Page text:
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Program opens up China to UK startups

By Angus McNeice in London | China Daily Global | Updated: 2019-07-17 00:34
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Chosen companies to receive crash course in how to enter business market is an online marketplace operating under a similar model to that of global freelancing platform Upwork launched in Cambridge in 2017. [Photo/]

A new business initiative in the United Kingdom will provide British tech startups with funding and training to help them break into China.

Starting from September, the newly established Crayfish China Accelerator will select five promising UK startups from a list of applicants and give them each an initial cash injection of up to 100,000 pounds ($124,000) in return for equity.

Cambridge-based business development platform is coordinating the accelerator, and initial investment will come from the Birmingham-based UK-China Enterprise Fund, which is backed by the China Aviation Industrial Fund, a private equity fund from Shanghai.

The startups will then go through a crash course on getting ready for the lucrative yet complex Chinese enterprise environment. Training will include business plan preparation, Chinese market insights, Mandarin tutoring, and introductory sessions on Chinese business culture. Each startup will eventually pitch to an audience of Chinese investors for the chance of further funding.

"China can be a difficult market to crack and even more so for startups," said Chief Executive Zhang Ting, "which is why the Crayfish China Accelerator program is significant — providing a crucial combination of money and hand-holding, a strategic Chinese investor to fund market entry, and all the necessary training, business expertise, and service delivery capabilities to facilitate it." will initially select startups from the medical technology, advanced manufacturing, and new materials sectors. Prospective businesses also need to have an interest in doing business with China in a medium term of 18 months.

The accelerator is also supported by the St John's Innovation Centre, an incubator for companies in what is known as the "Cambridge cluster", which is the area in and around the British university city, which has a high level of tech startups.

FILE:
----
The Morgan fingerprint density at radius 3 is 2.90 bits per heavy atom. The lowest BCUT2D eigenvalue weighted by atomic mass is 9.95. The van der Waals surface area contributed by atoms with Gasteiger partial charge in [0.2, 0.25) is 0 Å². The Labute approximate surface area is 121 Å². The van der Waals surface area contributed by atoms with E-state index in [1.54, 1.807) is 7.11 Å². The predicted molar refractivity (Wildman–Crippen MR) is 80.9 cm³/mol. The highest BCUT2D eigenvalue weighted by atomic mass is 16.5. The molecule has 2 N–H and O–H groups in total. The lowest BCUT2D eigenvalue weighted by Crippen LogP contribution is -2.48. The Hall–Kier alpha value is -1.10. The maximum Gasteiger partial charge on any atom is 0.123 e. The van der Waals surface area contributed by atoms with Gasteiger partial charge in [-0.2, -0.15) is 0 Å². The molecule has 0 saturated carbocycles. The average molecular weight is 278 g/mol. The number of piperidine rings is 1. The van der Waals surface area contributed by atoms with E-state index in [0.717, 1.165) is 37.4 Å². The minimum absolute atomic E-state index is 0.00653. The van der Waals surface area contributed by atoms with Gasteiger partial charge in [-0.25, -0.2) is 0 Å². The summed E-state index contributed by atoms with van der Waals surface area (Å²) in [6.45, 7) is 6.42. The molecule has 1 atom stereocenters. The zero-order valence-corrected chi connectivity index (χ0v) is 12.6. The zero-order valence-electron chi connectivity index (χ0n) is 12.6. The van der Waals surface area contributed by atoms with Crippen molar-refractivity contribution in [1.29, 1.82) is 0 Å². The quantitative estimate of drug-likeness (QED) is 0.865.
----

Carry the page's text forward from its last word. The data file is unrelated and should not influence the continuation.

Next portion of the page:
"Over the years, I have seen many startups fail in their attempts to crack China, and the Crayfish China Accelerator is just the sort of support they need to facilitate their business there," said David Gill, managing director of St John's Innovation Centre.

The funding and training cycles are expected to take six months in total, at which point the accelerator will begin again with five fresh startups. believes this will be the first rolling initiative of its kind in the UK.

Zhang, who is from southwest China's Sichuan province, graduated from Cambridge University's Judge Business School in 2000 before holding various roles in Chinese trade and investment.

She launched in Cambridge in 2017 as an online marketplace operating under a similar model to that of global freelancing platform Upwork. Users post projects on the site that require Chinese language skills, and bilingual freelancers with relevant qualifications respond with bids and proposals.

The company now offers a range of other services, including translation, interpreting, market research, public relations, recruitment, and business logistics.

Zhang said this latest initiative is designed to offer "a fast-track opportunity to China".

"It's never been a better time to be delivering on exports as well as on inward investment – and our China Accelerator Program is a concrete way of doing this better with China," Zhang said.

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